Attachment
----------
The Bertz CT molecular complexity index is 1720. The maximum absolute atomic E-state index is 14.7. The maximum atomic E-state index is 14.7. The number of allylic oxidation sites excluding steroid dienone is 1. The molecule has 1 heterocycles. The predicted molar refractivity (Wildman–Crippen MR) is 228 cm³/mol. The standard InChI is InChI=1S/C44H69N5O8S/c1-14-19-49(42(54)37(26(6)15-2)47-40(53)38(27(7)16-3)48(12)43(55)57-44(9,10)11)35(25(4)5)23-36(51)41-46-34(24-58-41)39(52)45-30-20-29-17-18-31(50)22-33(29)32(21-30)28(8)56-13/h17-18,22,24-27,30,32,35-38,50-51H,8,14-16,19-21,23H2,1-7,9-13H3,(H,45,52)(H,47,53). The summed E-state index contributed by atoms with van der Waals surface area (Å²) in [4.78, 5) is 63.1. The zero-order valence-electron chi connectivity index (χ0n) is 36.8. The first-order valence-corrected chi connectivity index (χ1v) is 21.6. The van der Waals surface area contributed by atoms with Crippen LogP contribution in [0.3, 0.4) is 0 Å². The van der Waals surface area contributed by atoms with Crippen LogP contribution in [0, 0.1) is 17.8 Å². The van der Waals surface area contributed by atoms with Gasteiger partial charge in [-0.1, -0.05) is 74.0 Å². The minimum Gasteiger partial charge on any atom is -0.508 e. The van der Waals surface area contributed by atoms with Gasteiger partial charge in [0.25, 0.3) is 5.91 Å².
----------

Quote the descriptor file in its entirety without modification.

The Bertz CT molecular complexity index is 1720. The maximum absolute atomic E-state index is 14.7. The maximum atomic E-state index is 14.7. The number of allylic oxidation sites excluding steroid dienone is 1. The molecule has 1 heterocycles. The predicted molar refractivity (Wildman–Crippen MR) is 228 cm³/mol. The standard InChI is InChI=1S/C44H69N5O8S/c1-14-19-49(42(54)37(26(6)15-2)47-40(53)38(27(7)16-3)48(12)43(55)57-44(9,10)11)35(25(4)5)23-36(51)41-46-34(24-58-41)39(52)45-30-20-29-17-18-31(50)22-33(29)32(21-30)28(8)56-13/h17-18,22,24-27,30,32,35-38,50-51H,8,14-16,19-21,23H2,1-7,9-13H3,(H,45,52)(H,47,53). The summed E-state index contributed by atoms with van der Waals surface area (Å²) in [4.78, 5) is 63.1. The zero-order valence-electron chi connectivity index (χ0n) is 36.8. The first-order valence-corrected chi connectivity index (χ1v) is 21.6. The van der Waals surface area contributed by atoms with Crippen LogP contribution in [0.3, 0.4) is 0 Å². The van der Waals surface area contributed by atoms with Crippen LogP contribution in [0, 0.1) is 17.8 Å². The van der Waals surface area contributed by atoms with Gasteiger partial charge in [-0.1, -0.05) is 74.0 Å². The minimum Gasteiger partial charge on any atom is -0.508 e. The van der Waals surface area contributed by atoms with Gasteiger partial charge in [0.25, 0.3) is 5.91 Å².